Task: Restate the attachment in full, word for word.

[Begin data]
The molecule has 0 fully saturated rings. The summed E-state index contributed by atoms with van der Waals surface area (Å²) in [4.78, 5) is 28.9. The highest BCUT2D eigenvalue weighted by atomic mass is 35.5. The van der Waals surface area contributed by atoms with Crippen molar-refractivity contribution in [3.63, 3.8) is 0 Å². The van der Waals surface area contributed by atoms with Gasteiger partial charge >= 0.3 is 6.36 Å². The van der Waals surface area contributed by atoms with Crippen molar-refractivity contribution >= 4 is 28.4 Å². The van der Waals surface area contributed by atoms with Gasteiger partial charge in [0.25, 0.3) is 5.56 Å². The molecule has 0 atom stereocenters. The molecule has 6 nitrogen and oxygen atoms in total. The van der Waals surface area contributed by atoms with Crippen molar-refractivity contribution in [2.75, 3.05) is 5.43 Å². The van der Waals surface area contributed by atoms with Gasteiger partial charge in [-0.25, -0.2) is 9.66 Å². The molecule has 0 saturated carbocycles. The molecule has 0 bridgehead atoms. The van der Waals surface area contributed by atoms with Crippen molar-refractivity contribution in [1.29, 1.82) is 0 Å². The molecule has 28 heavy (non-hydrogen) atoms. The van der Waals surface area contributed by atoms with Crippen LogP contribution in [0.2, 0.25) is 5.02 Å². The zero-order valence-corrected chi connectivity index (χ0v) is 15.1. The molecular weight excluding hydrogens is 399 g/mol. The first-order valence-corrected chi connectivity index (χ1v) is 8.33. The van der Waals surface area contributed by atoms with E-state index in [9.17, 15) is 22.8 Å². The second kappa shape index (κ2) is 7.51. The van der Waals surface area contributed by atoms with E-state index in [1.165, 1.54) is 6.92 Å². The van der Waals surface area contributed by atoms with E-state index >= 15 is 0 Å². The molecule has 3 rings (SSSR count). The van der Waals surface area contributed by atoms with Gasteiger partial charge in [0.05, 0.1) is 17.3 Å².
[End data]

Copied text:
The molecule has 0 fully saturated rings. The summed E-state index contributed by atoms with van der Waals surface area (Å²) in [4.78, 5) is 28.9. The highest BCUT2D eigenvalue weighted by atomic mass is 35.5. The van der Waals surface area contributed by atoms with Crippen molar-refractivity contribution in [3.63, 3.8) is 0 Å². The van der Waals surface area contributed by atoms with Gasteiger partial charge >= 0.3 is 6.36 Å². The van der Waals surface area contributed by atoms with Crippen molar-refractivity contribution >= 4 is 28.4 Å². The van der Waals surface area contributed by atoms with Gasteiger partial charge in [0.25, 0.3) is 5.56 Å². The molecule has 0 atom stereocenters. The molecule has 6 nitrogen and oxygen atoms in total. The van der Waals surface area contributed by atoms with Crippen molar-refractivity contribution in [2.75, 3.05) is 5.43 Å². The van der Waals surface area contributed by atoms with Gasteiger partial charge in [-0.25, -0.2) is 9.66 Å². The molecule has 0 saturated carbocycles. The molecule has 0 bridgehead atoms. The van der Waals surface area contributed by atoms with Crippen molar-refractivity contribution in [1.29, 1.82) is 0 Å². The molecule has 28 heavy (non-hydrogen) atoms. The van der Waals surface area contributed by atoms with Crippen LogP contribution in [0.2, 0.25) is 5.02 Å². The zero-order valence-corrected chi connectivity index (χ0v) is 15.1. The molecular weight excluding hydrogens is 399 g/mol. The first-order valence-corrected chi connectivity index (χ1v) is 8.33. The van der Waals surface area contributed by atoms with E-state index in [9.17, 15) is 22.8 Å². The second kappa shape index (κ2) is 7.51. The van der Waals surface area contributed by atoms with E-state index in [1.165, 1.54) is 6.92 Å². The van der Waals surface area contributed by atoms with E-state index >= 15 is 0 Å². The molecule has 3 rings (SSSR count). The van der Waals surface area contributed by atoms with Gasteiger partial charge in [0.05, 0.1) is 17.3 Å².